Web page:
Living History Lectures ~ Tames Alan

Historical, educational, hysterical. One costumed woman tells you like it WAS.

Random Historical Facts: 19th Century America

Elbridge Gerry (1744-1814) was a delegate to the Continental Congress, a signer of the Declaration of Independence, and a lifelong supporter of John Adams. While Gerry was governor in 1812, he instituted the Republican redistricting of Massachusetts to rearrange the state, so as to have more Republican senators. This gave rise to the term “gerrymandering.”

Posted 11/01/2011

At the end of the 19th century, the population of tramps in America numbered 50,000, which was larger than Wellington’s army at Waterloo.

Posted 12/01/2011

Massachusetts passed a law in 1842 that stated, “Children under the age of 12 could not work more than a 10-hour day.”

Posted 11/01/2012

Kerosene, replacing whale oil as a luminant, proved “explosive as gunpowder.” In 1880, 39% of all New York fires were caused by defective lamps.

Posted 12/15/2012

In Five Points, New York’s immigrant area, only 9 out of 600 children attended school in 1870. Most immigrant children worked 18-hour days in a factory.

Posted 09/01/2013

At the beginning of the 20th century, two out of every ten adults couldn’t read or write, and only 6 percent of all Americans had graduated from high school.

Posted 09/15/2014

In Chicago in 1893, the crime rate was so high that there was one arrest for every 11 residents, and there were eight times more murders than in Paris.

Posted 10/01/2014

Louisa May Alcott, author of "Little Women", was the first woman to register to vote in Concord after Massachusetts passed its state suffrage law.

Posted 11/01/2015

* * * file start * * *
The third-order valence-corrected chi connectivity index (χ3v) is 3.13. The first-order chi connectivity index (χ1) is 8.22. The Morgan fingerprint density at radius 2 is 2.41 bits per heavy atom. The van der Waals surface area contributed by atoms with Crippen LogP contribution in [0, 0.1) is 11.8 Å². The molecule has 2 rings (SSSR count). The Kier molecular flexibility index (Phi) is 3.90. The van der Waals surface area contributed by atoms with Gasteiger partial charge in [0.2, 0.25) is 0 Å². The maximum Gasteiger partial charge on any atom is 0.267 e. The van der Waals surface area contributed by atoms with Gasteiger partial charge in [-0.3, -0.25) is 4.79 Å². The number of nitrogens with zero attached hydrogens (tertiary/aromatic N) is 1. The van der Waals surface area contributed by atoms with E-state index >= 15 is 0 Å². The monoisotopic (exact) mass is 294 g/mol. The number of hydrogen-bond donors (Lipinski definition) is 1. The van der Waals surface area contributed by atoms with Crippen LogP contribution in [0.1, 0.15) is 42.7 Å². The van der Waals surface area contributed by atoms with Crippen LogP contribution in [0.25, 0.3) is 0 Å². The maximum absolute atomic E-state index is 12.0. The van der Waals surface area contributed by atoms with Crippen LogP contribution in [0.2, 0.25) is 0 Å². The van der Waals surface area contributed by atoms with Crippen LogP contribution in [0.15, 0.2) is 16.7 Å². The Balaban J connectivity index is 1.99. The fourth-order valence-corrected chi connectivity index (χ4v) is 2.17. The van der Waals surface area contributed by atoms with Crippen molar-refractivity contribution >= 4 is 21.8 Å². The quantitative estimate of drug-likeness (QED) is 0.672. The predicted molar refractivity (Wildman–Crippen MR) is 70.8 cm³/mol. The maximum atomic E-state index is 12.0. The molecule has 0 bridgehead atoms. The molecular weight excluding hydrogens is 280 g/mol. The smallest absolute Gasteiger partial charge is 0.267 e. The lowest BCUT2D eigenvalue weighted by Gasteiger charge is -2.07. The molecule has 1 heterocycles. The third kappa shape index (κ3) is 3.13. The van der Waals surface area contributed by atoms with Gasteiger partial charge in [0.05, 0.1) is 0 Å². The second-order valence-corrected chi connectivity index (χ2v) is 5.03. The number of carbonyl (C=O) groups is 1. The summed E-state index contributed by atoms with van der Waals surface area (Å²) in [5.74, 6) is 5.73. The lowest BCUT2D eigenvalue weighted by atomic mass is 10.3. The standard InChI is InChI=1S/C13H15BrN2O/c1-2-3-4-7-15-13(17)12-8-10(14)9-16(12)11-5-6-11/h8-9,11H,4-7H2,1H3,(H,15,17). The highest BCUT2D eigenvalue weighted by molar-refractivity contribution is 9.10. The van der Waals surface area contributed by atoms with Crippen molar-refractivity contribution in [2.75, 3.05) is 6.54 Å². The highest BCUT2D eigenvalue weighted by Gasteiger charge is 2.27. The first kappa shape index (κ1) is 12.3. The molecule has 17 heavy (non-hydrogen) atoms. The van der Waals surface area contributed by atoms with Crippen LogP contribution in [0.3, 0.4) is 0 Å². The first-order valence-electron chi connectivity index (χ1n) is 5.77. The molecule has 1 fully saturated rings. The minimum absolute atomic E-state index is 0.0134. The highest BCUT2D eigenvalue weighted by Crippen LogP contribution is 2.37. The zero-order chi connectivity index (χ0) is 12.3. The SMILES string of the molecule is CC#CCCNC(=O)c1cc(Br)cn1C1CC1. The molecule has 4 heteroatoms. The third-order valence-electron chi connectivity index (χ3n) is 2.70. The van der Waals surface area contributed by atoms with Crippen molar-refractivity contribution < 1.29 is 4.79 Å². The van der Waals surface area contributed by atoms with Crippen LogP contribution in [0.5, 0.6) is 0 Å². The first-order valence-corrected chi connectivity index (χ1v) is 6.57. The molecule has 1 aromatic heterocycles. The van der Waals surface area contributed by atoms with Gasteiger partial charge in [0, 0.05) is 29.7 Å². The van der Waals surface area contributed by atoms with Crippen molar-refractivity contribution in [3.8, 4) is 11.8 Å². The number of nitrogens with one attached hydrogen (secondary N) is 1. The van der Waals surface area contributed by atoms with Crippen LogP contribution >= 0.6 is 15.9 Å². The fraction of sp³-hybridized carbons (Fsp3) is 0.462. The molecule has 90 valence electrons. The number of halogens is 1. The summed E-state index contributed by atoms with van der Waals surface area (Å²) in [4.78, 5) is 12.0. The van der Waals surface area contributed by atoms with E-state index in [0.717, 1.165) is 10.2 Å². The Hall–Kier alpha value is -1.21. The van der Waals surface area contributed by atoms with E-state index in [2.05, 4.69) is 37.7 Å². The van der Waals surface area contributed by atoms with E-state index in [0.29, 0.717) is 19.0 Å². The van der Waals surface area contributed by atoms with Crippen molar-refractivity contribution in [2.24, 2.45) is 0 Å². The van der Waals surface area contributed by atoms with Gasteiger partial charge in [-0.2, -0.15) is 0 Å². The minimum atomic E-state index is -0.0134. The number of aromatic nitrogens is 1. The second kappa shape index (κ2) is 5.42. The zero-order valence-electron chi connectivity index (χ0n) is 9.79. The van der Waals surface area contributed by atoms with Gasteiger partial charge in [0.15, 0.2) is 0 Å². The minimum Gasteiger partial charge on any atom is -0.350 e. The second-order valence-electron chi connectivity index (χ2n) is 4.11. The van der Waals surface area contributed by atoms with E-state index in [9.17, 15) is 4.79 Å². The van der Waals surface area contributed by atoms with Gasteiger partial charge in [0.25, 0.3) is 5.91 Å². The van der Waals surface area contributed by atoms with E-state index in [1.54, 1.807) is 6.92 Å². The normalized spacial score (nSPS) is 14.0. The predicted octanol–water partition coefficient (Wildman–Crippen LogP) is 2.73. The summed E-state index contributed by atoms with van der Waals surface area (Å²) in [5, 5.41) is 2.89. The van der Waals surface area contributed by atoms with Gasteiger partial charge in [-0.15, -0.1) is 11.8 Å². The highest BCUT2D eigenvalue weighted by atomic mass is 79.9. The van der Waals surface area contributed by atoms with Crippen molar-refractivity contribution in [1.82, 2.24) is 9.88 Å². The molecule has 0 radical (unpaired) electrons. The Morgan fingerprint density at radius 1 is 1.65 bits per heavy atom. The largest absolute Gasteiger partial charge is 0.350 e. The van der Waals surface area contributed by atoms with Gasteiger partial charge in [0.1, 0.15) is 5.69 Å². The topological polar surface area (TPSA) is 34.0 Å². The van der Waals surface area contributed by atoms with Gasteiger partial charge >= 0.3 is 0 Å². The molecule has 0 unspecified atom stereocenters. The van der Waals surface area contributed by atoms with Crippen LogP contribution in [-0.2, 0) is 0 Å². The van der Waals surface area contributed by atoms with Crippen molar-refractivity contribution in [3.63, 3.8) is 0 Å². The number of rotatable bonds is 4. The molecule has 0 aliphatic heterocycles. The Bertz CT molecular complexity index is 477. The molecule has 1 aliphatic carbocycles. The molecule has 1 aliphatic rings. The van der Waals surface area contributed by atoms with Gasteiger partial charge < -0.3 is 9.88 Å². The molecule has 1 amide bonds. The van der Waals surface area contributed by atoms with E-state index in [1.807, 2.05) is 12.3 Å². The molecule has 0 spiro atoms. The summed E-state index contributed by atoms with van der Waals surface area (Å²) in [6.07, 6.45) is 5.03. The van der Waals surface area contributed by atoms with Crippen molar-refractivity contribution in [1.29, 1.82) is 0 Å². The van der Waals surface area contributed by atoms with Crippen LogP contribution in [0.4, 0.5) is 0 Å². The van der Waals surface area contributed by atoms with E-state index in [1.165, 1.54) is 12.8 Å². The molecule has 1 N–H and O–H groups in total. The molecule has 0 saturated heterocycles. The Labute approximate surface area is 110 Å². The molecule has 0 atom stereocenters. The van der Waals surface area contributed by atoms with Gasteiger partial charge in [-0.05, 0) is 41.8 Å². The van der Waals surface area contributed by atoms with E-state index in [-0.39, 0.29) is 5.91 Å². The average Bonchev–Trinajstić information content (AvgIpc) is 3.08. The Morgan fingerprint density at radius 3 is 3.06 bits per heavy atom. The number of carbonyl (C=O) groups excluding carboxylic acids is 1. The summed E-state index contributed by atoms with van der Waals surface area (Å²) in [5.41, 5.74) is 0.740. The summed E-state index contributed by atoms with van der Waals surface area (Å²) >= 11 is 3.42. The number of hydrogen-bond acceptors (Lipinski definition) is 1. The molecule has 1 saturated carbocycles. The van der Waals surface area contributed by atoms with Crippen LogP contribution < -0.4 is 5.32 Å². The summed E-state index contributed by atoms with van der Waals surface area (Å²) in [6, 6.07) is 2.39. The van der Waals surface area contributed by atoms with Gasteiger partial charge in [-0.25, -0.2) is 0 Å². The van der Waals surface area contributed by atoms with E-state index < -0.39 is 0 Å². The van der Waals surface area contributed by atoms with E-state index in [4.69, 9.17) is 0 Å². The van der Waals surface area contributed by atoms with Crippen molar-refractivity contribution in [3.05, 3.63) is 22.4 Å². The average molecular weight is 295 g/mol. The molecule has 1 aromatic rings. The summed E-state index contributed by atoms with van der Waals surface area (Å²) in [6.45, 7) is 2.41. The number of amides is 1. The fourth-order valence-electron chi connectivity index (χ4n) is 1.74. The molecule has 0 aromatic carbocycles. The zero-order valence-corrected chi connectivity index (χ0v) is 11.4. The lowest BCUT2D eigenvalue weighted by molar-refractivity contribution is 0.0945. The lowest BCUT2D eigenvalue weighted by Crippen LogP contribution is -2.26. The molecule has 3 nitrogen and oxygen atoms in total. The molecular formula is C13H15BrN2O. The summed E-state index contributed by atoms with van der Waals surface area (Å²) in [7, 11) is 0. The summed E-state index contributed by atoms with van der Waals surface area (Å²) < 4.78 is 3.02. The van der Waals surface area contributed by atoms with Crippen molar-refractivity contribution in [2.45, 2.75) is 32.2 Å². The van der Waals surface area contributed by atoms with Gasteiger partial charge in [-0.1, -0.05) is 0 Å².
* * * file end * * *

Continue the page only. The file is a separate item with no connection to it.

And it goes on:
During the 19th century, one-third of all mill employees were children.

Posted 9/15/2017

The Married Woman’s Property Act passed in 1860.  It gave women the right to own property, but they still could not sell it without their husband’s permission.

Posted 03/01/2018

The Lone Ranger may have been inspired by a real-life Black U.S. Marshal.  His name was Bass Reeves, and he was born a slave in 1838.  For three decades after slavery was abolished, the six-foot-two, 190 pound former slave was the most feared and respected lawman in the territories.  He worked as a U.S. Marshal, and, though a crack shot and quick draw, he only killed 14 men in the line of duty.  He arrested over 3,000 felons, including his own son!

Posted 02/15/2018

Equal pay for equal work was first put forth by Susan B. Anthony at the 1850 teacher’s convention.

Posted 09/01/2018

In 1880s America, the only requirement to become a full-fledged policeman was 30 days’ instruction in the use of a nightstick.

Posted 02/15/2019

Tabasco sauce, which is made with red, ripe peppers that are ground and soaked in vinegar and left to ferment in oak casks for 3 years, was first made in Louisiana by a bankrupt Confederate banker as a way to make money.

Posted 07/15/2018

A Gandy Dancer is slang for a railroad worker who maintained the tracks in the years before the work was taken over by machines.

Posted 09/15/2019

The pony express lasted from April 1860 to October 1861. It was created to provide the fastest mail delivery between St. Joseph, Missouri, and Sacramento, California. It was also used to try and gain the million dollar government mail contract for the Central Overland California and Pikes Peak Express Company. It consisted of a total of 183 men and 400 horses to travel day and night, summer and winter. The riders were paid one hundred dollars per month.

Posted 04/15/2020

Jumping over a broom is a custom among African Americans from the days of slavery, when slaves were not allowed to marry, but crossed that line by jumping over a broom in front of witnesses.

Posted 06/15/2020

When Richard Warren Sears started his company, which initially sold watches, he used the mail-order method. Very soon, his catalog grew into a massive “book” of 532 pages that offered a huge variety of products, such as dolls, refrigerators, stoves, and all kinds of groceries. By 1906, the catalog was referred to as “the Consumer’s Bible.”

Posted 09/15/2020

Medical care in New York City’s poorest slums was pretty nonexistent in the late 1890s, until social reformer Lillian Wald—founder of the Henry Street Settlement—established a visiting nurses service. Her nurses went from tenement to tenement offering free or low-cost check-ups and treatment, mostly for immigrant mothers and kids. Rather than climbing all those tenement stairs on their rounds, the nurses simply hopped from rooftop to rooftop.